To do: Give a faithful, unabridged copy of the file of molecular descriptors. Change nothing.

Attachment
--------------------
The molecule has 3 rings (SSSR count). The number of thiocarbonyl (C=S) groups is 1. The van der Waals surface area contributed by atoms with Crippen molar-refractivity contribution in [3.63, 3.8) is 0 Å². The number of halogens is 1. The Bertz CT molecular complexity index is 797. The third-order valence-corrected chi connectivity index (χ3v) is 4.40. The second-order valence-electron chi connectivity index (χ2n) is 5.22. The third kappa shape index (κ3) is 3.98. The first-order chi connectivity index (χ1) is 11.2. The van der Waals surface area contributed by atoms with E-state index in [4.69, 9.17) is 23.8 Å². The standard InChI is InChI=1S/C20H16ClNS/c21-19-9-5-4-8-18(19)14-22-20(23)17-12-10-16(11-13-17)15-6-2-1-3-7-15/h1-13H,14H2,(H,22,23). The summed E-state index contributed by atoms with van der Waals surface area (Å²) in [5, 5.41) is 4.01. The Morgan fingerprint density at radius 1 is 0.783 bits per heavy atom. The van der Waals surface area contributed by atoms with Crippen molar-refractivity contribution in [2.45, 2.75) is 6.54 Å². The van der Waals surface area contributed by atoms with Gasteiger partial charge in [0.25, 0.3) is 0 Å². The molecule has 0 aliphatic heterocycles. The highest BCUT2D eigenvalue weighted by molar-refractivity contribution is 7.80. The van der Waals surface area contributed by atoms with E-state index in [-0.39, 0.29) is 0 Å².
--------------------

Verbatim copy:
The molecule has 3 rings (SSSR count). The number of thiocarbonyl (C=S) groups is 1. The van der Waals surface area contributed by atoms with Crippen molar-refractivity contribution in [3.63, 3.8) is 0 Å². The number of halogens is 1. The Bertz CT molecular complexity index is 797. The third-order valence-corrected chi connectivity index (χ3v) is 4.40. The second-order valence-electron chi connectivity index (χ2n) is 5.22. The third kappa shape index (κ3) is 3.98. The first-order chi connectivity index (χ1) is 11.2. The van der Waals surface area contributed by atoms with E-state index in [4.69, 9.17) is 23.8 Å². The standard InChI is InChI=1S/C20H16ClNS/c21-19-9-5-4-8-18(19)14-22-20(23)17-12-10-16(11-13-17)15-6-2-1-3-7-15/h1-13H,14H2,(H,22,23). The summed E-state index contributed by atoms with van der Waals surface area (Å²) in [5, 5.41) is 4.01. The Morgan fingerprint density at radius 1 is 0.783 bits per heavy atom. The van der Waals surface area contributed by atoms with Crippen molar-refractivity contribution in [2.45, 2.75) is 6.54 Å². The van der Waals surface area contributed by atoms with Gasteiger partial charge in [0.25, 0.3) is 0 Å². The molecule has 0 aliphatic heterocycles. The highest BCUT2D eigenvalue weighted by molar-refractivity contribution is 7.80. The van der Waals surface area contributed by atoms with E-state index in [-0.39, 0.29) is 0 Å².